Recently, Suffolk County, N.Y. became the first local government in the nation to launch an animal abuse registry. To supplement this, the state of New York is considering a bill that would require sheriffs in every county to notify anyone living within a half mile of a convicted animal abuser.
To some, this seems like overkill; just because someone has mistreated their own pet doesn’t mean they’re going to seek yours out, right? In fact, there are more complex reasons this kind of registry has already been approved in three New York counties and has been proposed in 25 other states, including New Jersey, Connecticut, California, Texas, Pennsylvania, Florida and Maryland.
Why take animal abusers so seriously? According to a Bloomberg Businessweek article, a person who abuses or kills animals is five times more likely to commit violence against people and four times more likely to commit property crimes (this from a 1997 study by Northeastern University an Massachusetts SPCA). The article notes that serial killers who abused or killed animals include Boston strangler Albert Desalvo and “Son of Sam” David Berkowitz.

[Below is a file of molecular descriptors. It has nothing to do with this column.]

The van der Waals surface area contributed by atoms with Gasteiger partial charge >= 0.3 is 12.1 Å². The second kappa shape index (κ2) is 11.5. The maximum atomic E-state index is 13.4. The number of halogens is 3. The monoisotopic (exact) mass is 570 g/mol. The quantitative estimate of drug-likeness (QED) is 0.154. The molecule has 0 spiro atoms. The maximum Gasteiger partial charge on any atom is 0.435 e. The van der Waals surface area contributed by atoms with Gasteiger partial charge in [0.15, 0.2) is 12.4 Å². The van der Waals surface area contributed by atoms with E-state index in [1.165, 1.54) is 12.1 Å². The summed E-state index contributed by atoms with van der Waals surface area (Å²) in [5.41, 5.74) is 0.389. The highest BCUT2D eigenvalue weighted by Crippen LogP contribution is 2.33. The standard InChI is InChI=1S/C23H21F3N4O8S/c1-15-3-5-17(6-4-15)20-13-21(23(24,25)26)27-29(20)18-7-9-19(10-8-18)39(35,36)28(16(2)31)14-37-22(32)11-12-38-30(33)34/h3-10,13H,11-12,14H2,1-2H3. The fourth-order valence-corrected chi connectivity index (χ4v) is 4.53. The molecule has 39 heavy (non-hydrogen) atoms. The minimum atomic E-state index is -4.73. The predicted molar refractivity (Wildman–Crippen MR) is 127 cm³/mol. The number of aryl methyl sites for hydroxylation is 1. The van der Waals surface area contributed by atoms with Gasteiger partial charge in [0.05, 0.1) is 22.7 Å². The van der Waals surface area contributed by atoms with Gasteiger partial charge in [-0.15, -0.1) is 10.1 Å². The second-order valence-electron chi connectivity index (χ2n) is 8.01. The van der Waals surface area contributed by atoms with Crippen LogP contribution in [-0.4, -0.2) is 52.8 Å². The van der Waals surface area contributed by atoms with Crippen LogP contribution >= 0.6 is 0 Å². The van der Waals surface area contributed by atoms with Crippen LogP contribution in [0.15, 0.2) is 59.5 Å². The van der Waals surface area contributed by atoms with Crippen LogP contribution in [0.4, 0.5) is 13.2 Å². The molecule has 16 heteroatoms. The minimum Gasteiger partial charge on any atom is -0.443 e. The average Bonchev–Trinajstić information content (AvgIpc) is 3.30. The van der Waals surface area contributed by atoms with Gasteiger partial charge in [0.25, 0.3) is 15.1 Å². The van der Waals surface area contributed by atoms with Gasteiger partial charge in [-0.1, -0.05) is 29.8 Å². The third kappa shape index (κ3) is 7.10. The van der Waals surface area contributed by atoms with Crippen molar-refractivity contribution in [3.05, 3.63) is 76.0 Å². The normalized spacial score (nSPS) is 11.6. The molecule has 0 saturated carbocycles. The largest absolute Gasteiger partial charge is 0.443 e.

Suffolk County will be posting convicted animal abusers’ names, addresses and photographs online. Pet stores, breeders and animal shelters will have to check the registry and refuse to let anyone on it buy or adopt a pet. Here’s what constitutes an abuser: anyone who has been convicted of animal torture or aggravated cruelty to animals. This includes animal fighting, failing to feed a pet, abandoning animals and harming a service animal – and abusers’ names stay on the list for five years.
In fact, publicly shaming animal abusers is one reason states are considering the registry (which isn’t uniformly supported by animal rights organizations). According to Businessweek, the Animal Legal Defense Fund says nationwide registries would stop abusers from getting around court orders that prevent them from owning an animal by moving to another county or state. People for the Ethical Treatment of Animals supports registries, but the idea has its critics both within and outside of the animal rights organization world.
Wayne Pacelle, chief executive of the Humane Society of the U.S., says that tracking abuse in FBI data would do more than registries to prevent it. In a blog post from December 2010, Businessweek noted, Pacelle wrote that shaming abusers with a public Internet post is unlikely to affect their future behavior, “except perhaps to isolate them further from society and promote increased distrust of authority figures trying to help them.”
Would you research animal abusers in your area if your county had a registry? And do you think the public shame would be a deterrent, or do little good? Sound off.